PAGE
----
August 19, 2011
STATE OF NEW JERSEY, PLAINTIFF-RESPONDENT,
NAFISAH A. TUCKER, A/K/A NAFISAH TUCKER, A/K/A TAMIA CURRY, A/K/A NATISHA JONES, A/K/A LISA A. TALLEY, DEFENDANT-APPELLANT.
On appeal from Superior Court of New Jersey, Law Division, Atlantic County, Indictment Nos. 10-02-0442 and 10-05-1084.
NOT FOR PUBLICATION WITHOUT THE APPROVAL OF THE APPELLATE DIVISION
Argued August 9, 2011
Before Judges Waugh and Koblitz.
Defendant Nafisah A. Tucker was charged by an Atlantic County Grand Jury in Indictment No. 10-02-0442 with third-degree theft, N.J.S.A. 2C:20-3a and N.J.S.A. 2C:20-2b(2)(d). She was also charged in Indictment No. 10-05-1084 with fourth-degree engaging in prostitution, N.J.S.A. 2C:34-1b(1), having already been convicted of prostitution, N.J.S.A. 2C:34-1c(4). She entered a negotiated plea of guilty to both indictments. The theft charge was amended to a fourth-degree charge, and her custodial sentence was limited to concurrent sentences of 365 days in state prison. She received the maximum sentence under the plea agreement.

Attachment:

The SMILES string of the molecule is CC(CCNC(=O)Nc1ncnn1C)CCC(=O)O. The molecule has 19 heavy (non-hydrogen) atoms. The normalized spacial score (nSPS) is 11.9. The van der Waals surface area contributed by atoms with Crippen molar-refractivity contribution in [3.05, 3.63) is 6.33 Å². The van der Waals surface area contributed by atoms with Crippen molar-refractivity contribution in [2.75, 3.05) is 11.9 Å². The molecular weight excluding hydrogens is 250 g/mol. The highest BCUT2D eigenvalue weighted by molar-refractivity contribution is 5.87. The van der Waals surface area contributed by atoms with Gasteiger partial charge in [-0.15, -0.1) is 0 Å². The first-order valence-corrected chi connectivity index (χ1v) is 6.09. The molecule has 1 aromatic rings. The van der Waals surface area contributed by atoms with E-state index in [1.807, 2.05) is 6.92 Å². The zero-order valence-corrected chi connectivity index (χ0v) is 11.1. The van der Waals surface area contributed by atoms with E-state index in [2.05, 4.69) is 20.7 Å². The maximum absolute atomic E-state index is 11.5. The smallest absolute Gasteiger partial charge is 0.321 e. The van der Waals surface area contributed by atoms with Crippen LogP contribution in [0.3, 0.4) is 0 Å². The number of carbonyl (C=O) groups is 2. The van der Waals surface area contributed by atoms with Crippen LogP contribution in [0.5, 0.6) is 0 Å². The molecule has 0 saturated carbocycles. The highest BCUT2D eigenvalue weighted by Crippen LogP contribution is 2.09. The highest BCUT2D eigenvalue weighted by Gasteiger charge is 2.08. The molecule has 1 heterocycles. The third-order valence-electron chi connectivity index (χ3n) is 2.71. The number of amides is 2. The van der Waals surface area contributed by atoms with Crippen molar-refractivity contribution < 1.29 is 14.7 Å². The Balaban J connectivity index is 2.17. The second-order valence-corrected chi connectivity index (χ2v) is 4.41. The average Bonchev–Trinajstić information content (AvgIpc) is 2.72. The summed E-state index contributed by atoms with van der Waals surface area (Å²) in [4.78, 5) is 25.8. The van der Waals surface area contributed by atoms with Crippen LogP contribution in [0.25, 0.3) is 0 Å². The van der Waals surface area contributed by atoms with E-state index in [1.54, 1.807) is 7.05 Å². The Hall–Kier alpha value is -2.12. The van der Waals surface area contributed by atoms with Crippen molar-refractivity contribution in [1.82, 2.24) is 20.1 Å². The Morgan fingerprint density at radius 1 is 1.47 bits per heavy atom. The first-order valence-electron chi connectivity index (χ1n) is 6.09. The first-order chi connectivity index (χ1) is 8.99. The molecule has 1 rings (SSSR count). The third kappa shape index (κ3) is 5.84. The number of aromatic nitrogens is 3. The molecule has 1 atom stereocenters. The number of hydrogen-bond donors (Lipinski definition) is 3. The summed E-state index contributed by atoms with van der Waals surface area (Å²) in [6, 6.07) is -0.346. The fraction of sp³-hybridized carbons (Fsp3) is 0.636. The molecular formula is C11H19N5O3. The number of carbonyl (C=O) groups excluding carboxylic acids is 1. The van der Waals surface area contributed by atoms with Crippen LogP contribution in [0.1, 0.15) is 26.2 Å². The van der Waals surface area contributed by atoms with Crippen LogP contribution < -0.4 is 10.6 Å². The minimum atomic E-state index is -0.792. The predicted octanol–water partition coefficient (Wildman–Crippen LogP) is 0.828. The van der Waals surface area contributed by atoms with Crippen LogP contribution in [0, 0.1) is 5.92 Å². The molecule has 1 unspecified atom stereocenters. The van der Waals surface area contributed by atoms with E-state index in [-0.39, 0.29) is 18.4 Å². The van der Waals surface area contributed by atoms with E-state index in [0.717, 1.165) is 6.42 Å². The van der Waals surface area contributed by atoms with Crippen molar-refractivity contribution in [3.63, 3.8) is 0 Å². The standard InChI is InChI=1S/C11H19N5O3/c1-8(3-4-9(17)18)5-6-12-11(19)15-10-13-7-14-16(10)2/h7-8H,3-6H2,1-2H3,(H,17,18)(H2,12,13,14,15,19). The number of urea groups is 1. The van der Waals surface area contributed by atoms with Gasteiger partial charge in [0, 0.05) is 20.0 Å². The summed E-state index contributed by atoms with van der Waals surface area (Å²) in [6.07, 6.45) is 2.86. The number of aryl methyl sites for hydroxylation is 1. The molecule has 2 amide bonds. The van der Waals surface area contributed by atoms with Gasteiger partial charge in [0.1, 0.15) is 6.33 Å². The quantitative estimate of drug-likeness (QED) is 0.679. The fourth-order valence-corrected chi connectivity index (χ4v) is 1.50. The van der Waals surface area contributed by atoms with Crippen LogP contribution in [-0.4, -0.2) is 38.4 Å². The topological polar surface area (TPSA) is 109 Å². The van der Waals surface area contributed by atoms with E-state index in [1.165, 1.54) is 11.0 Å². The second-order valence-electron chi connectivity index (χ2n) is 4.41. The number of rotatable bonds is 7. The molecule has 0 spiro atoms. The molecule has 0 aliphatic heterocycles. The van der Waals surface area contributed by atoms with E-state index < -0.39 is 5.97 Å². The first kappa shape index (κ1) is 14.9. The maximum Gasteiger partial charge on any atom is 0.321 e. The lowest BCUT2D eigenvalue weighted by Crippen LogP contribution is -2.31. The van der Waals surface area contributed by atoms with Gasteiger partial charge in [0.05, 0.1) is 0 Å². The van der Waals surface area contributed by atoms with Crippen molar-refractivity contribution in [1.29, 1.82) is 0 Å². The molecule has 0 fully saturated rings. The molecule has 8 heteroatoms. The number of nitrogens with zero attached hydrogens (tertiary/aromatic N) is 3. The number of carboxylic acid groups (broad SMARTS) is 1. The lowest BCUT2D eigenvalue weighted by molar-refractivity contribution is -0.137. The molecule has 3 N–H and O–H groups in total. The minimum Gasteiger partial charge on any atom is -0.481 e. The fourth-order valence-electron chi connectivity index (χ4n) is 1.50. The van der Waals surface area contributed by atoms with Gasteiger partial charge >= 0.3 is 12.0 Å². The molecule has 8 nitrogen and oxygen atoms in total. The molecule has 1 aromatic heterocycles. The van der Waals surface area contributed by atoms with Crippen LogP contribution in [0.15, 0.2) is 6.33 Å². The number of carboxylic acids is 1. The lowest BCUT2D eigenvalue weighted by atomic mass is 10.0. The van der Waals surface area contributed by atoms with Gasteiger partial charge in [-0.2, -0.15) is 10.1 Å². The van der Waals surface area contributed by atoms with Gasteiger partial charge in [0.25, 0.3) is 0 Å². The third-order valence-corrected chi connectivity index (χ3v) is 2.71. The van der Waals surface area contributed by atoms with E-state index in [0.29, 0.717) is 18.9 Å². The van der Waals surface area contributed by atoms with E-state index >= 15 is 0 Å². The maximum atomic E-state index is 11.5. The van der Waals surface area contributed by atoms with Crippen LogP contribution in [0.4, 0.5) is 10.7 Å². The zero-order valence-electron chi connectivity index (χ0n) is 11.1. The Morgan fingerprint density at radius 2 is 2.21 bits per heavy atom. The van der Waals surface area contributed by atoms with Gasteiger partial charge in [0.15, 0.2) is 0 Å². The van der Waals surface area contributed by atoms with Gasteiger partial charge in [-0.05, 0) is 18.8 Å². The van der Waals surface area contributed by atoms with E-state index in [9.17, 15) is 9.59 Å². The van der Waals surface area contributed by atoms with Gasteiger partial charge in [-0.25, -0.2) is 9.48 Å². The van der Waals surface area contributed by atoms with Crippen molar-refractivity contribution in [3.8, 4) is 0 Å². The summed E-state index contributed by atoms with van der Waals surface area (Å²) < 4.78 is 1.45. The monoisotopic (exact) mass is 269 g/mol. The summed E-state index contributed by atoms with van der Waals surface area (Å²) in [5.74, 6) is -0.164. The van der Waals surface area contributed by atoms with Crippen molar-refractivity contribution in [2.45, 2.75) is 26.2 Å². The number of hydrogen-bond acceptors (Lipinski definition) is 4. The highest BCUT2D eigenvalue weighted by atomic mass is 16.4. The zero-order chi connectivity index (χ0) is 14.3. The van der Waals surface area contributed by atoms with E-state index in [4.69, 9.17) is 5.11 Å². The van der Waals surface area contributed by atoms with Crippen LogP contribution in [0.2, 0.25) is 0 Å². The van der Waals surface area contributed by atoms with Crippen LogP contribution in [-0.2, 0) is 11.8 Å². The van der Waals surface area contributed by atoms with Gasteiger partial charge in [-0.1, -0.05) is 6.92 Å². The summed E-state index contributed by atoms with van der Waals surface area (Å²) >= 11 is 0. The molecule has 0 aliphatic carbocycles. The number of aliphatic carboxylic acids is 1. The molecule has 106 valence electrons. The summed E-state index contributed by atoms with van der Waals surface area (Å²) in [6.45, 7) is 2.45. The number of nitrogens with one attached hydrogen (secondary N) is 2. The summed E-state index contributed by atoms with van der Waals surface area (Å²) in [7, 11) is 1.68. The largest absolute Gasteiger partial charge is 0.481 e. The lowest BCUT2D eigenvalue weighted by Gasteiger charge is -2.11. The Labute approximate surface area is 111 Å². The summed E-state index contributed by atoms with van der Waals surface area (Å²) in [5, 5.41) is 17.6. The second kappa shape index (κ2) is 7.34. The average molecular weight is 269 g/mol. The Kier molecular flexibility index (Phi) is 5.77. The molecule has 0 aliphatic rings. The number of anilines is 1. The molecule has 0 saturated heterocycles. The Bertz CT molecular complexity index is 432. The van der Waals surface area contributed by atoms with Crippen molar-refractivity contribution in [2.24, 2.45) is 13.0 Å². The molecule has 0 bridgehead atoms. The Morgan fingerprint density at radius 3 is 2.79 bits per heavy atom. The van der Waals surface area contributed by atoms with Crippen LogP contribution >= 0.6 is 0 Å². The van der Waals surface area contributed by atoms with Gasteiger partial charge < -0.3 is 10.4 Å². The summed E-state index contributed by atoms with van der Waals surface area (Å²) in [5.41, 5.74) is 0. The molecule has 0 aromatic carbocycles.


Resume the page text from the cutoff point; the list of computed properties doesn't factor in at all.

On October 18, 2009, in Caesar's Casino/Hotel in Atlantic City, defendant stole two slot machine vouchers worth more than $200 from the victim's pocket while her co-defendant, Kenyeta Bennett, distracted him. Defendant admitted that, on April 8, 2010, she "offer[ed] a sexual favor in exchange for money," having previously been convicted of prostitution.
She appeals her sentence of 365 days in prison imposed without explanation regarding the parole consequences of a 365-day sentence as opposed to a 364-day sentence, as well as the imposition of restitution of $1206 without an ability-to-pay hearing. After reviewing the record in light of the contentions advanced on appeal, we affirm.
Defendant raises the following issues on appeal:
BECAUSE A SENTENCE OF 365 DAYS HAS SUCH DRAMATICALLY DIFFERENT PAROLE CONSEQUENCES THAN A SENTENCE OF 364 DAYS, THE WARNINGS AND ADVISORIES REQUIRED UNDER STATE V.
KOVACK ARE NECESSARY TO ENSURE A KNOWING AND INTELLIGENT PLEA. EQUALLY, BECAUSE OF THAT DRAMATIC DIFFERENCE, THE JUDGE SHOULD BE REQUIRED TO CLEARLY STATE ON THE RECORD HIS REASONS FOR IMPOSING A 365 DAY SENTENCE RATHER THAN A 364 DAY SENTENCE.